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What does it mean to win?

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Instead of a cooking ingredient or technique, I thought it might be fun to explore a topic that not many of us have had the opportunity to play with: determining the rules for a food contest.

Keen readers may recall that a few months ago I participated in a local, impromptu pie competition and was named the Best Piemaker in Charlottesville. Shortly after that competition, the people who put it together decided that they couldn’t let well enough alone, so a competition was born. This time, instead of being a quick little 2-week thing, it was to be a proper competition, with fancy things like “more than two competitors” and “proceeds being donated to charity” and the like.

Instead of competing in the next round of competition at the Cville Pie Fest, I am the Head Judge. This sounds impressive, and I’d like to encourage everyone to believe that. As the Head Judge (oooooooh), I got to make up the judging criteria for the Pie Fest. This is fun for a couple of reasons.

First, it allows me to ask and then answer the philosophical question, “What makes one pie better than another pie?” Usually when cooking, even when I was competing in the Pie Down, I don’t really get philosophical about my food. I just try to think about what’s tasty, what makes for a good crust, what will present well, but without any real meaning to it.

Second, before becoming the Food Geek and before making robots, I used to make video games. This means that I am temperamentally suited to making point and scoring systems. It’s been a while since I’ve had to create a scoring system, so good fun is to be had all around.

What do we know about pie? Well, most important is that it should taste good. Food that tastes bad fails at being food. It should also look good. As a pie, it exists in two states while being presentable: whole and sliced. Both of these states are important to pie enjoyment.

Of course, crust is important. Pastry crust should be tender and flaky. Cookie crust should have structural integrity without being rock-hard. Texture isn’t the only important factor, though. Crust should be flavorful in and of itself. Crust isn’t just a vessel, it’s a key part of the dish. Some people care about the crust more than the filling, though I am not quite that extreme.

The last part is traditionality* or creativity. Some pies should be traditional pies. If you’re replicating Grandma’s apple pie, and you deviate from the recipe by adding pomegranate to it, that means you’re not replicating Grandma’s recipe. On the other hand, it would be a dull pie competition if all the pies were traditional, so it would be nice to work some room in for creativity.

The above gives us our framework. Define what’s important, then making the scoring should be easy. Overall flavor is worth 10 points. This should be the single highest score someone can get, emphasizing the importance of flavor.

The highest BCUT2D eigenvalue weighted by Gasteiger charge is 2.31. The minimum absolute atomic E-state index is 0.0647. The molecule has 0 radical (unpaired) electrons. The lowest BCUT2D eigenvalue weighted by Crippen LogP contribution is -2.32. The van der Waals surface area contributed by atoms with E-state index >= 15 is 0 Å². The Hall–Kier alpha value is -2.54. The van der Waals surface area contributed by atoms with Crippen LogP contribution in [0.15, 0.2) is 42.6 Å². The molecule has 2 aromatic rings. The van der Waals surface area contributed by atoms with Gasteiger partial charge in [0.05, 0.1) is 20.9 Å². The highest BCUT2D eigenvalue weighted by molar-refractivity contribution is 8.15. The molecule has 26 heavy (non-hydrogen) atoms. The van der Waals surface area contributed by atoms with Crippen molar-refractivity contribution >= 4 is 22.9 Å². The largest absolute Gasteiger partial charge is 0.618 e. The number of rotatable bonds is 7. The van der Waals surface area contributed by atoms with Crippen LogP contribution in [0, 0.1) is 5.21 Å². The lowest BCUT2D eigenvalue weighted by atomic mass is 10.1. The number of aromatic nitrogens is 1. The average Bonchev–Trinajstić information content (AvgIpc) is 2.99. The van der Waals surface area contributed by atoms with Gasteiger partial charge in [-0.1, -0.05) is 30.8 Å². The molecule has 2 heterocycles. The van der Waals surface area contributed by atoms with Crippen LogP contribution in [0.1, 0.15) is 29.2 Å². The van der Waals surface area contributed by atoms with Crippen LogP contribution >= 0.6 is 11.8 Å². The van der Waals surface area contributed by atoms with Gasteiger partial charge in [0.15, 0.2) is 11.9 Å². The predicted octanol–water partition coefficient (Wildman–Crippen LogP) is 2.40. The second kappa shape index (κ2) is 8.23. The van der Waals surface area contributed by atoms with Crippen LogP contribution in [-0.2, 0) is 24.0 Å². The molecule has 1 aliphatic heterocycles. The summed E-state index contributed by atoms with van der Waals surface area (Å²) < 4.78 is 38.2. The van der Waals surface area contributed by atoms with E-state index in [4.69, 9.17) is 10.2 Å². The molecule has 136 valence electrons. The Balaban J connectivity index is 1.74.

Crust texture and crust flavor are worth 5 points each. Neither alone are worth what the overall flavor is, but together they show the importance of crust to a pie.

Whole presentation and sliced presentation are likewise worth 5 points each. I’ll admit, it’s a little cruel making the pie have to look good in both states, but it’ll give the pie makers something to worry about before judging. You can’t let all of the work finish just because the pies are baked. It’s like a wedding cake competition, where you have to move the cake before it can be judged. A cake that can’t be delivered is a cake that cannot be sold; likewise, a pie that doesn’t look good on the plate is not as likely to be eaten.

Finally, you can score 5 points either for Creativity or Traditionality. These are mutually exclusive categories. By wrapping them up into one score, I hope to encourage someone to either go big with their pie changes, or stick to a traditional recipe and do it right. Minor variations will be punished, but doing one or the other well will be rewarded.

By and large, we have what should be a useful guide for judging pies. It has a point of view, and should encourage bakers to follow that point of view. There is one minor element that’s not been covered yet: what if there’s a tie?

The easy way to deal with a tie is to pick a single person to break the tie. It could be the Head Judge, or it could be a Special Guest Judge. That works out well, and is a great backup plan. Still, it would be nice to limit the likelihood that there will be a tie. After all, one tie every few years is exciting; one tie every few categories gets boring.

So what I’ve done is to rank the importance of each category. I did that a little with Overall Flavor being more points than any other single category, but in this case I can be a bit more explicit. In order of importance, the categories are:

  1. Overall Taste
  2. Crust (Texture)
  3. Presentation (Whole)
  4. Originality/Traditionality
  5. Crust (Flavor)
  6. Presentation (Sliced)

If there’s a tie, we can take the total score from all of the judges for each category individually. This means that if one pie tastes better than the other, it wins. If they’re both tied on flavor, the texture of the crust is the next most important, and so on.

Hopefully the rule for ties won’t come into play, but I like to be prepared. If the scores are tied all the way down, then we can do the Special Guest Judge thing. But really, what are the chances?

Okay, I’ve had my fun, now it’s yours: if you had a pie contest, how would you judge it? Am I crazy? Did I overthink it? Am I going to regret this come Saturday? I’d love to hear what you would do in this circumstance.

*- Yes, I totally made up the word “traditionality.”

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